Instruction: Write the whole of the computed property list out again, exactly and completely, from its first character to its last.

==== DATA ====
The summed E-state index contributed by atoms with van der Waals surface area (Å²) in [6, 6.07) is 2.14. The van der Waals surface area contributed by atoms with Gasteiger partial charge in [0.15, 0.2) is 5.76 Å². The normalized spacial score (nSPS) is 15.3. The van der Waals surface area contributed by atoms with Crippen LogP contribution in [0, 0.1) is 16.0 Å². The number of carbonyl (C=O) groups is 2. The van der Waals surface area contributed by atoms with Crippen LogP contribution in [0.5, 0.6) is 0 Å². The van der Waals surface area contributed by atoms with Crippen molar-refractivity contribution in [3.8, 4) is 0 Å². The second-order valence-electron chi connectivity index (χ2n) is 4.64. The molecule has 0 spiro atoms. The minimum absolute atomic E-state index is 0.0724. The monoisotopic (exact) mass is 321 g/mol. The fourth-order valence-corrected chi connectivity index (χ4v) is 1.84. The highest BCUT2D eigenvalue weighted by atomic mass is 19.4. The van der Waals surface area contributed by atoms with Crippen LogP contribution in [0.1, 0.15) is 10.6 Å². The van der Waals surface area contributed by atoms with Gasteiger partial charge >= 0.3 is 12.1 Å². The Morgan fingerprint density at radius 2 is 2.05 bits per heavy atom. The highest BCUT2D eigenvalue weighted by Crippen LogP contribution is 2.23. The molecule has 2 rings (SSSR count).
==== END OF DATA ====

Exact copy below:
The summed E-state index contributed by atoms with van der Waals surface area (Å²) in [6, 6.07) is 2.14. The van der Waals surface area contributed by atoms with Gasteiger partial charge in [0.15, 0.2) is 5.76 Å². The normalized spacial score (nSPS) is 15.3. The van der Waals surface area contributed by atoms with Crippen LogP contribution in [0, 0.1) is 16.0 Å². The number of carbonyl (C=O) groups is 2. The van der Waals surface area contributed by atoms with Crippen LogP contribution in [0.5, 0.6) is 0 Å². The van der Waals surface area contributed by atoms with Crippen molar-refractivity contribution in [3.8, 4) is 0 Å². The second-order valence-electron chi connectivity index (χ2n) is 4.64. The molecule has 0 spiro atoms. The minimum absolute atomic E-state index is 0.0724. The monoisotopic (exact) mass is 321 g/mol. The fourth-order valence-corrected chi connectivity index (χ4v) is 1.84. The highest BCUT2D eigenvalue weighted by atomic mass is 19.4. The van der Waals surface area contributed by atoms with Crippen LogP contribution in [0.1, 0.15) is 10.6 Å². The van der Waals surface area contributed by atoms with Gasteiger partial charge >= 0.3 is 12.1 Å². The Morgan fingerprint density at radius 2 is 2.05 bits per heavy atom. The highest BCUT2D eigenvalue weighted by Crippen LogP contribution is 2.23. The molecule has 2 rings (SSSR count).